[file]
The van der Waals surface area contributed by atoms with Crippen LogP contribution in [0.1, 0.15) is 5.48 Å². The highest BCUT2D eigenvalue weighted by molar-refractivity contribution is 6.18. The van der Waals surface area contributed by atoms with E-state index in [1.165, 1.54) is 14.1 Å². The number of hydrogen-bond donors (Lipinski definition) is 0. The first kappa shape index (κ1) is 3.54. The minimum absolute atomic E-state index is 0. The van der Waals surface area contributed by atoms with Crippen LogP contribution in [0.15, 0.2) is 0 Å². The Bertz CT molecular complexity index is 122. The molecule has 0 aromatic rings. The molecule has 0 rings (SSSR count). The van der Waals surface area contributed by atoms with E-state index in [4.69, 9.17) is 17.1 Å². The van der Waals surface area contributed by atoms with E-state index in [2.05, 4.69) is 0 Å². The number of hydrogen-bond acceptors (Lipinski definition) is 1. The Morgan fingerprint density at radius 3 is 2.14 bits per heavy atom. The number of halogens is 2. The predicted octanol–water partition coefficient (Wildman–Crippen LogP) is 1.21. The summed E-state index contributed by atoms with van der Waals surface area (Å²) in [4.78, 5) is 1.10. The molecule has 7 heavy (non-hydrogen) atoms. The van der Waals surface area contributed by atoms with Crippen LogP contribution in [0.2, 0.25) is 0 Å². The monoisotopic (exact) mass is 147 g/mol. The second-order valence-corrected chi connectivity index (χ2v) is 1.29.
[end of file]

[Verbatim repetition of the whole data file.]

The van der Waals surface area contributed by atoms with Crippen LogP contribution in [0.1, 0.15) is 5.48 Å². The highest BCUT2D eigenvalue weighted by molar-refractivity contribution is 6.18. The van der Waals surface area contributed by atoms with E-state index in [1.165, 1.54) is 14.1 Å². The number of hydrogen-bond donors (Lipinski definition) is 0. The first kappa shape index (κ1) is 3.54. The minimum absolute atomic E-state index is 0. The van der Waals surface area contributed by atoms with Crippen LogP contribution in [0.15, 0.2) is 0 Å². The Bertz CT molecular complexity index is 122. The molecule has 0 aromatic rings. The molecule has 0 rings (SSSR count). The van der Waals surface area contributed by atoms with E-state index in [4.69, 9.17) is 17.1 Å². The van der Waals surface area contributed by atoms with E-state index in [2.05, 4.69) is 0 Å². The number of hydrogen-bond acceptors (Lipinski definition) is 1. The Morgan fingerprint density at radius 3 is 2.14 bits per heavy atom. The number of halogens is 2. The predicted octanol–water partition coefficient (Wildman–Crippen LogP) is 1.21. The summed E-state index contributed by atoms with van der Waals surface area (Å²) in [4.78, 5) is 1.10. The molecule has 7 heavy (non-hydrogen) atoms. The van der Waals surface area contributed by atoms with Crippen LogP contribution in [0.2, 0.25) is 0 Å². The monoisotopic (exact) mass is 147 g/mol. The second-order valence-corrected chi connectivity index (χ2v) is 1.29.